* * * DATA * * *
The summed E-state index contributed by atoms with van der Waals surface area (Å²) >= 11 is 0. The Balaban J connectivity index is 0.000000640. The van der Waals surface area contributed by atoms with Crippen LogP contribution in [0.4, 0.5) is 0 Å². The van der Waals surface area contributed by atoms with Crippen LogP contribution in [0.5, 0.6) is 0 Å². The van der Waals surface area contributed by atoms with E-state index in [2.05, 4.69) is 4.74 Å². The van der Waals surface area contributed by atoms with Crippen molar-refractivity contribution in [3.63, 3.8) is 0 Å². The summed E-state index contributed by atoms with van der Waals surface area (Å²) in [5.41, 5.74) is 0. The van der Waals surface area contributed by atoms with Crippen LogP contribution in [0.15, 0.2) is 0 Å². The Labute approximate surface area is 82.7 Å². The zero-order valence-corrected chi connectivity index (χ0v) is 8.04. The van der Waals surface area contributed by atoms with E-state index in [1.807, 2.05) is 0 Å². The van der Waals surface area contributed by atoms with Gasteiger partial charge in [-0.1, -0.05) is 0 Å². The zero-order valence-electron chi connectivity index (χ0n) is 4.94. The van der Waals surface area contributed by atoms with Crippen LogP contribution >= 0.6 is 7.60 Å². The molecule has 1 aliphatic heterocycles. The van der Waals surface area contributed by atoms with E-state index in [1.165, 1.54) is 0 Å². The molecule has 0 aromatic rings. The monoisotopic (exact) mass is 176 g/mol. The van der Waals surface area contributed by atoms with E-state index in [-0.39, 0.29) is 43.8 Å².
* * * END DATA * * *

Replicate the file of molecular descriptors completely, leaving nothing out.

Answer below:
The summed E-state index contributed by atoms with van der Waals surface area (Å²) >= 11 is 0. The Balaban J connectivity index is 0.000000640. The van der Waals surface area contributed by atoms with Crippen LogP contribution in [0.4, 0.5) is 0 Å². The van der Waals surface area contributed by atoms with Crippen LogP contribution in [0.5, 0.6) is 0 Å². The van der Waals surface area contributed by atoms with E-state index in [2.05, 4.69) is 4.74 Å². The van der Waals surface area contributed by atoms with Crippen molar-refractivity contribution in [3.63, 3.8) is 0 Å². The summed E-state index contributed by atoms with van der Waals surface area (Å²) in [5.41, 5.74) is 0. The van der Waals surface area contributed by atoms with Crippen LogP contribution in [0.15, 0.2) is 0 Å². The Labute approximate surface area is 82.7 Å². The zero-order valence-corrected chi connectivity index (χ0v) is 8.04. The van der Waals surface area contributed by atoms with E-state index in [1.807, 2.05) is 0 Å². The van der Waals surface area contributed by atoms with Gasteiger partial charge in [-0.1, -0.05) is 0 Å². The zero-order valence-electron chi connectivity index (χ0n) is 4.94. The van der Waals surface area contributed by atoms with Crippen LogP contribution >= 0.6 is 7.60 Å². The molecule has 1 aliphatic heterocycles. The van der Waals surface area contributed by atoms with E-state index in [1.165, 1.54) is 0 Å². The molecule has 0 aromatic rings. The monoisotopic (exact) mass is 176 g/mol. The van der Waals surface area contributed by atoms with E-state index in [-0.39, 0.29) is 43.8 Å².